No matter the reason, once gerbils begin fighting seriously, the only solution is to separate them (either temporarily or permanently, depending on the severity of the fighting behavior). A cage means that there is no way for the losing gerbil to “surrender” the fight, which ultimately leads to more severe injuries than if the two gerbils were fighting in the wild.  

How to Stop Gerbils from Fighting to the Death

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There are a few signs you might see that your gerbils have progressed from a minor spat into a serious conflict. Here are a few things to watch out for if you have a pair of gerbils that seem to be fighting: 

  • Fast-rolling/fighting in a ball formation that seems especially intense
  • Aggressive chasing that doesn’t let up or results in biting attacks
  • Biting 
  • Drawing blood
  • Loud or shrill vocalizations (gerbils are typically quiet animals outside of a conflict)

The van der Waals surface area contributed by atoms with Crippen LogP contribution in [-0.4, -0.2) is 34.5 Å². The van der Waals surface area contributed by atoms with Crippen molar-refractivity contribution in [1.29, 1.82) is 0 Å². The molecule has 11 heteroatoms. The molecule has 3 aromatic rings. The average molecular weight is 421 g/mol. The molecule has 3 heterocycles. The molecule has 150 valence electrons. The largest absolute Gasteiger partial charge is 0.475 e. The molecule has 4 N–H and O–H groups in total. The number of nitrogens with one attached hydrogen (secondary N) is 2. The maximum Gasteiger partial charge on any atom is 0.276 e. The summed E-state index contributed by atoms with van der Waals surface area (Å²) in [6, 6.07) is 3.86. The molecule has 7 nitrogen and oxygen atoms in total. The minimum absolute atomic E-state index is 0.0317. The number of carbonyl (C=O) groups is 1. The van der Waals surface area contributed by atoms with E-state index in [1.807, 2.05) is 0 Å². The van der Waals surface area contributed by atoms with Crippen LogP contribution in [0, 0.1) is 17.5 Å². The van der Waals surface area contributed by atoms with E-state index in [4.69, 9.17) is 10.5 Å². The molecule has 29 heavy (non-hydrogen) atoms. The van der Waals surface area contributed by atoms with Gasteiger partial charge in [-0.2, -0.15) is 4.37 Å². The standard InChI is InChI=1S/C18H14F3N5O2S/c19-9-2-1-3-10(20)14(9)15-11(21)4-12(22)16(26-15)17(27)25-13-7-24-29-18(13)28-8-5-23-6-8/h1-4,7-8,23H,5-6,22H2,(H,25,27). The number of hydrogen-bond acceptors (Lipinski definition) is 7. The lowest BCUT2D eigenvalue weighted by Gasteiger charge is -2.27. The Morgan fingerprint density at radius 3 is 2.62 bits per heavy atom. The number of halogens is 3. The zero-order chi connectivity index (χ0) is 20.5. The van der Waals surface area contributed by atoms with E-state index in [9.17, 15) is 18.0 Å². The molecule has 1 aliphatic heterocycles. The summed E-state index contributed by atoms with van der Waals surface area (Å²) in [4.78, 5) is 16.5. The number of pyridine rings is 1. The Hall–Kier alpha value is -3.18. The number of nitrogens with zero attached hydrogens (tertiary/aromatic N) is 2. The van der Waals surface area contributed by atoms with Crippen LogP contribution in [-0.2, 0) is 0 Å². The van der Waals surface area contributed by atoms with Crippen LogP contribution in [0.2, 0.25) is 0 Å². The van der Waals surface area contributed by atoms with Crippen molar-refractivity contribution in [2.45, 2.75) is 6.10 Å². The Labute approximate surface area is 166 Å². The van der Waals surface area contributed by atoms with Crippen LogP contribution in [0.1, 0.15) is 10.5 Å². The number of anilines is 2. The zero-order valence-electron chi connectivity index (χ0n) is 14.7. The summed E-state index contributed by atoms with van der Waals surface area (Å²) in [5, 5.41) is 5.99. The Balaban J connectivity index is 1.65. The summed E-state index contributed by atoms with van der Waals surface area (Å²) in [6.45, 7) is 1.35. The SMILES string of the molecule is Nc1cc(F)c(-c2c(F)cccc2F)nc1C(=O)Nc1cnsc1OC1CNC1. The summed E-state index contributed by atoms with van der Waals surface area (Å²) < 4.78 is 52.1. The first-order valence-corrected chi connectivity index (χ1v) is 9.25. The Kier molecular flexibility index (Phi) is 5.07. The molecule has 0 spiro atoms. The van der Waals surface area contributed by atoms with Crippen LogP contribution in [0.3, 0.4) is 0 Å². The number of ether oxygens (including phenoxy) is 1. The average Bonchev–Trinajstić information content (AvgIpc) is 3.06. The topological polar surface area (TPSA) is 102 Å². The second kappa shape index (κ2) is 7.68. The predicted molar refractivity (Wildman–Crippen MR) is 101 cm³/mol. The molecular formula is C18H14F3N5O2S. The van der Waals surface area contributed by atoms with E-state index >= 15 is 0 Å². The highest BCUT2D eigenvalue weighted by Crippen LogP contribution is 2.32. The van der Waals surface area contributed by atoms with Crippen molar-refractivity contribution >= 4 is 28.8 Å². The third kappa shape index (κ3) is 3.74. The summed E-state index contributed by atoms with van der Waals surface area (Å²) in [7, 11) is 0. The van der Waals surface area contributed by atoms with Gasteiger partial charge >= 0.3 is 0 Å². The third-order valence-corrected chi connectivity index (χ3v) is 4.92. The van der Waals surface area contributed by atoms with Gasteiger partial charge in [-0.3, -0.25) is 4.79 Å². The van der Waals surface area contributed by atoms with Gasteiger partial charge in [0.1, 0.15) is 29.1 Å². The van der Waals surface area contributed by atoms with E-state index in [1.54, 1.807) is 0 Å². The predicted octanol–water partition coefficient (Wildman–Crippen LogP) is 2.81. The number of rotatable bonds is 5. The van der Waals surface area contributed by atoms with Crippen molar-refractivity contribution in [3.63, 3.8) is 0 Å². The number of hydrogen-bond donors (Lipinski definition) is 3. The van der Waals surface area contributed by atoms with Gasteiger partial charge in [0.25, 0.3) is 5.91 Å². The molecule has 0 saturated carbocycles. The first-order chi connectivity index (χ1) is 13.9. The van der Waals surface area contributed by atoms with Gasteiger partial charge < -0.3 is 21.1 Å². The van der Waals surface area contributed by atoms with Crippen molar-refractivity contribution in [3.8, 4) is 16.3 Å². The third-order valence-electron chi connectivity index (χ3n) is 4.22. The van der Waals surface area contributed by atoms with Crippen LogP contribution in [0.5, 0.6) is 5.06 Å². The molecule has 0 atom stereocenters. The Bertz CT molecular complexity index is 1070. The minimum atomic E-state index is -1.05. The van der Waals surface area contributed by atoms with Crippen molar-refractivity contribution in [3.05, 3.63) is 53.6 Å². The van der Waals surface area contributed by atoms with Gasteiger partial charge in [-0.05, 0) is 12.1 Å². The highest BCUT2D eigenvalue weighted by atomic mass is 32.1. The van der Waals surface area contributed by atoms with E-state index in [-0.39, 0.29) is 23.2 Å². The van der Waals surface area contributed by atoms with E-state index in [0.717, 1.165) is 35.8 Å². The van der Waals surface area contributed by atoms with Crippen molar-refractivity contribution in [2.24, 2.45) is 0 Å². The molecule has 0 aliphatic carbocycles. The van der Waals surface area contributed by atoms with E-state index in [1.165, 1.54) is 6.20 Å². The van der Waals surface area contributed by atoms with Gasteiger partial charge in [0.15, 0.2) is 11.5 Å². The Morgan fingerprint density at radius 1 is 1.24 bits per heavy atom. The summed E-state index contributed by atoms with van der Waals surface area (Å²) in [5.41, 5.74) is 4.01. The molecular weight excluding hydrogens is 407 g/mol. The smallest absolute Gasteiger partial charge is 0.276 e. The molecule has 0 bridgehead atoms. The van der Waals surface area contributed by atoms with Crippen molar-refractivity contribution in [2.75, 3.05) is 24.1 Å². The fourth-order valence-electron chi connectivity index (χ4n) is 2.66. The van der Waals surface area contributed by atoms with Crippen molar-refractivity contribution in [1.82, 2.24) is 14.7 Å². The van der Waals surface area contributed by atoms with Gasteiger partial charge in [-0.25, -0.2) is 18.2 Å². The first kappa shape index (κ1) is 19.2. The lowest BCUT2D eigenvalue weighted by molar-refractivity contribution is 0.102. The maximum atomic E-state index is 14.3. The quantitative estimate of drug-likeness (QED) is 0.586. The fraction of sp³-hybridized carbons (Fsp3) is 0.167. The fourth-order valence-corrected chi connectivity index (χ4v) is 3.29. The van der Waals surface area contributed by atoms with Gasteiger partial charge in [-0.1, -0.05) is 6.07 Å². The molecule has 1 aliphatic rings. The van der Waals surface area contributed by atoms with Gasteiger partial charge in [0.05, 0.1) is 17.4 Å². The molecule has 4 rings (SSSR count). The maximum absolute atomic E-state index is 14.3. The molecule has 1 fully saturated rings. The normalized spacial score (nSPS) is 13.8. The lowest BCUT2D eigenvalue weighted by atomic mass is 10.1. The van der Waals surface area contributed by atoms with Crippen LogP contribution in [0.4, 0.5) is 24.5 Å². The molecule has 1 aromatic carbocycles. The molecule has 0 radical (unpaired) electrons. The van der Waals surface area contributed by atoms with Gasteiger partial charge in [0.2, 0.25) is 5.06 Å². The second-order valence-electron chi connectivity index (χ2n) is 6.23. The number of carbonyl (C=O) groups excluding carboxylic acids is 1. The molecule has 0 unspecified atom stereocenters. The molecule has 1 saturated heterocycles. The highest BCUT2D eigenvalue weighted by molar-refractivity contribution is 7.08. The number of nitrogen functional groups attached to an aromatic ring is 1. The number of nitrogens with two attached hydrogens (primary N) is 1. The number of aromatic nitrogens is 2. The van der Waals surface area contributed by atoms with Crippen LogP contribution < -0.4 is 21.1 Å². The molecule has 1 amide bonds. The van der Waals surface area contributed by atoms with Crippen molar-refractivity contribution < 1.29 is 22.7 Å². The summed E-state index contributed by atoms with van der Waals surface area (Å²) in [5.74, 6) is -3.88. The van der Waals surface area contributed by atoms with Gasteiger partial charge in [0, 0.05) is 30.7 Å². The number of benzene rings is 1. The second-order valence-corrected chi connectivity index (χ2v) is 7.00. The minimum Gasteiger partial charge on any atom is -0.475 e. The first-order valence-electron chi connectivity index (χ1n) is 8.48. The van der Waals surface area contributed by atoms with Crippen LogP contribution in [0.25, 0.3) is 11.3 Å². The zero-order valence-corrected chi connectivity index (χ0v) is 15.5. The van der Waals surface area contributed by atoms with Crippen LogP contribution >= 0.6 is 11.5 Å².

In comparison, gerbils that are only play-fighting will “box” with their front paws, hop around each other in game-like motions, groom each other, or gently wrestle. Once you’ve owned gerbils for a few weeks and have observed their behaviors, the difference between real fighting and playing will be like night and day. 

When you’ve determined that gerbils are fighting seriously and not just playing, the two gerbils should be separated quickly. The safest way to do this and avoid being accidentally bitten in the process is to wear gloves such as thick leather gardening gloves. It’s a good idea to have a back-up cage available if you have multiple gerbils just in case you have to separate them temporarily. 

After they’ve had a chance to cool off, clanned gerbils should be reintroduced (with a mesh divider in the enclosure) within twenty-four hours. This will ensure that they do not lose each other’s scent, which will cause a declaning and prevent the gerbils from being integrated into the same enclosure again.  

How to Prevent Gerbils from Fighting and Killing Each Other

Along with stepping in and preventing death when severe fighting occurs, there are many things gerbil owners can do to help prevent severe fighting from starting up in the first place. Here are some rules of thumb for owning gerbils that can help reduce aggression and conflict:

  • When it comes to habitats, the bigger, the better. Most fighting in captive gerbils is the result of territorial spats that have nowhere to dissipate. If you were stuck in a studio apartment with your roommate for years with no ability to come and go, you’d probably get hostile, too. Larger habitats give bonded gerbils a chance to forge their territories.